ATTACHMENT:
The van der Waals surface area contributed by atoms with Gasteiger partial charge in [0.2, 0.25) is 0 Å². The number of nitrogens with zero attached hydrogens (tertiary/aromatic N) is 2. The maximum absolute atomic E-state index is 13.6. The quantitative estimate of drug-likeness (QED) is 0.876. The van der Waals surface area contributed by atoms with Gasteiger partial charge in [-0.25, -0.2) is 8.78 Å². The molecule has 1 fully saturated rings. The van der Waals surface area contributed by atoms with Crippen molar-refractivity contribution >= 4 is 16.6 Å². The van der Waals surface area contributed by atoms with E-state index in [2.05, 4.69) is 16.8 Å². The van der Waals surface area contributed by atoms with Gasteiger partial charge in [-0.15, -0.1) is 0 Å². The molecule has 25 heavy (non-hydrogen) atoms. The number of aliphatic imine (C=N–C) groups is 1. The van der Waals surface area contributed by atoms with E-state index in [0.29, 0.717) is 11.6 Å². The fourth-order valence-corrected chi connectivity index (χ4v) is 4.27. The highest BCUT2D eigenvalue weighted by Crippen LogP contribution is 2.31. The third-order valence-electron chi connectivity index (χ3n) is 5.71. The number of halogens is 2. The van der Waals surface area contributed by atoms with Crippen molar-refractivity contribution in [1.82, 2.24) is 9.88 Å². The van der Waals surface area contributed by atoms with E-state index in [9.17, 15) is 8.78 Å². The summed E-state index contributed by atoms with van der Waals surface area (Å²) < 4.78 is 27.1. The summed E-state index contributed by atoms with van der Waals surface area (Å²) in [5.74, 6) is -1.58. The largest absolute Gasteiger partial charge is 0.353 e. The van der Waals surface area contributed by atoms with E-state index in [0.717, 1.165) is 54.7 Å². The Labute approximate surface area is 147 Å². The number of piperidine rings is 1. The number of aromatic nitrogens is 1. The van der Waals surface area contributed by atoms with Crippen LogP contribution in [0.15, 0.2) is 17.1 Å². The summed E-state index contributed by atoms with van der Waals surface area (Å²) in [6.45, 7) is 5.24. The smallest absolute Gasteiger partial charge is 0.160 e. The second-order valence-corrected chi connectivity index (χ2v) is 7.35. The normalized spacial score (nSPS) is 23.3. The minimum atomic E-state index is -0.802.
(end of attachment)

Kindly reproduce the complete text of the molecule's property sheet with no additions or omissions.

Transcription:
The van der Waals surface area contributed by atoms with Gasteiger partial charge in [0.2, 0.25) is 0 Å². The number of nitrogens with zero attached hydrogens (tertiary/aromatic N) is 2. The maximum absolute atomic E-state index is 13.6. The quantitative estimate of drug-likeness (QED) is 0.876. The van der Waals surface area contributed by atoms with Gasteiger partial charge in [-0.25, -0.2) is 8.78 Å². The molecule has 1 fully saturated rings. The van der Waals surface area contributed by atoms with Crippen molar-refractivity contribution >= 4 is 16.6 Å². The van der Waals surface area contributed by atoms with E-state index in [2.05, 4.69) is 16.8 Å². The van der Waals surface area contributed by atoms with Gasteiger partial charge in [-0.15, -0.1) is 0 Å². The molecule has 25 heavy (non-hydrogen) atoms. The number of aliphatic imine (C=N–C) groups is 1. The van der Waals surface area contributed by atoms with E-state index in [0.29, 0.717) is 11.6 Å². The fourth-order valence-corrected chi connectivity index (χ4v) is 4.27. The highest BCUT2D eigenvalue weighted by Crippen LogP contribution is 2.31. The third-order valence-electron chi connectivity index (χ3n) is 5.71. The number of halogens is 2. The van der Waals surface area contributed by atoms with Crippen molar-refractivity contribution in [1.82, 2.24) is 9.88 Å². The van der Waals surface area contributed by atoms with E-state index in [9.17, 15) is 8.78 Å². The summed E-state index contributed by atoms with van der Waals surface area (Å²) < 4.78 is 27.1. The summed E-state index contributed by atoms with van der Waals surface area (Å²) in [5.74, 6) is -1.58. The largest absolute Gasteiger partial charge is 0.353 e. The van der Waals surface area contributed by atoms with E-state index in [0.717, 1.165) is 54.7 Å². The Labute approximate surface area is 147 Å². The number of piperidine rings is 1. The number of aromatic nitrogens is 1. The van der Waals surface area contributed by atoms with Crippen LogP contribution in [0.15, 0.2) is 17.1 Å². The summed E-state index contributed by atoms with van der Waals surface area (Å²) in [6.45, 7) is 5.24. The smallest absolute Gasteiger partial charge is 0.160 e. The second-order valence-corrected chi connectivity index (χ2v) is 7.35. The normalized spacial score (nSPS) is 23.3. The minimum atomic E-state index is -0.802.